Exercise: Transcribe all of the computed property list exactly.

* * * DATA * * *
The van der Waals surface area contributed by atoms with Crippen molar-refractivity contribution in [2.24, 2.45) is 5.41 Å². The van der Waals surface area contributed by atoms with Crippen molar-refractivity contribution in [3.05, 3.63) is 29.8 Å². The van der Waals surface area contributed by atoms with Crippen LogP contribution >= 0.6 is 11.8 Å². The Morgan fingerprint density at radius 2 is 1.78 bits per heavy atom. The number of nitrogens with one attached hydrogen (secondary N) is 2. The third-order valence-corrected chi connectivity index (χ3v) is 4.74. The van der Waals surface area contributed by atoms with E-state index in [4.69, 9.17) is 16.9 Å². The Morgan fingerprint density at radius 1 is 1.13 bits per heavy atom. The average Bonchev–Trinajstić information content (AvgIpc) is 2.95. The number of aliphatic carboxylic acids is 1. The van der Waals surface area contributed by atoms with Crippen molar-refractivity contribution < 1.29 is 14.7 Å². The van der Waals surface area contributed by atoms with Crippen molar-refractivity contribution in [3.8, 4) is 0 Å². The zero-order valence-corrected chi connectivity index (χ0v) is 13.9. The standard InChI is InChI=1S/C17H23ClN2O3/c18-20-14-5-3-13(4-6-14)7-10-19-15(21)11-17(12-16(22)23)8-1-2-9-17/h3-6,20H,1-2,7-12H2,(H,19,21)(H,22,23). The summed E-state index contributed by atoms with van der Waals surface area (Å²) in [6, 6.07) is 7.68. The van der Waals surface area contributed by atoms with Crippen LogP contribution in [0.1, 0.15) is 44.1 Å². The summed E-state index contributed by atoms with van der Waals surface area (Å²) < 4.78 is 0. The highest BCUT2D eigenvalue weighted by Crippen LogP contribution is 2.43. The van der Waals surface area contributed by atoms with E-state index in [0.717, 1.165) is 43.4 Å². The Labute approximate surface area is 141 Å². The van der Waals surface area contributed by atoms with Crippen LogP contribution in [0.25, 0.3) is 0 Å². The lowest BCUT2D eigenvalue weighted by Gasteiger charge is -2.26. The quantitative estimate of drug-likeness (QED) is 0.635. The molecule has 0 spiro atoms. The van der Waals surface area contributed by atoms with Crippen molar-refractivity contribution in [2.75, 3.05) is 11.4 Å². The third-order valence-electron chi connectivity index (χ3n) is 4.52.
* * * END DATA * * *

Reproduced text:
The van der Waals surface area contributed by atoms with Crippen molar-refractivity contribution in [2.24, 2.45) is 5.41 Å². The van der Waals surface area contributed by atoms with Crippen molar-refractivity contribution in [3.05, 3.63) is 29.8 Å². The van der Waals surface area contributed by atoms with Crippen LogP contribution >= 0.6 is 11.8 Å². The Morgan fingerprint density at radius 2 is 1.78 bits per heavy atom. The number of nitrogens with one attached hydrogen (secondary N) is 2. The third-order valence-corrected chi connectivity index (χ3v) is 4.74. The van der Waals surface area contributed by atoms with E-state index in [4.69, 9.17) is 16.9 Å². The Morgan fingerprint density at radius 1 is 1.13 bits per heavy atom. The average Bonchev–Trinajstić information content (AvgIpc) is 2.95. The number of aliphatic carboxylic acids is 1. The van der Waals surface area contributed by atoms with Crippen molar-refractivity contribution < 1.29 is 14.7 Å². The van der Waals surface area contributed by atoms with Crippen molar-refractivity contribution in [3.8, 4) is 0 Å². The zero-order valence-corrected chi connectivity index (χ0v) is 13.9. The standard InChI is InChI=1S/C17H23ClN2O3/c18-20-14-5-3-13(4-6-14)7-10-19-15(21)11-17(12-16(22)23)8-1-2-9-17/h3-6,20H,1-2,7-12H2,(H,19,21)(H,22,23). The summed E-state index contributed by atoms with van der Waals surface area (Å²) in [6, 6.07) is 7.68. The van der Waals surface area contributed by atoms with Crippen LogP contribution in [0.1, 0.15) is 44.1 Å². The summed E-state index contributed by atoms with van der Waals surface area (Å²) < 4.78 is 0. The highest BCUT2D eigenvalue weighted by Crippen LogP contribution is 2.43. The van der Waals surface area contributed by atoms with E-state index in [0.717, 1.165) is 43.4 Å². The Labute approximate surface area is 141 Å². The van der Waals surface area contributed by atoms with Crippen LogP contribution in [0.25, 0.3) is 0 Å². The lowest BCUT2D eigenvalue weighted by Gasteiger charge is -2.26. The quantitative estimate of drug-likeness (QED) is 0.635. The molecule has 0 spiro atoms. The van der Waals surface area contributed by atoms with Crippen molar-refractivity contribution in [2.75, 3.05) is 11.4 Å². The third-order valence-electron chi connectivity index (χ3n) is 4.52.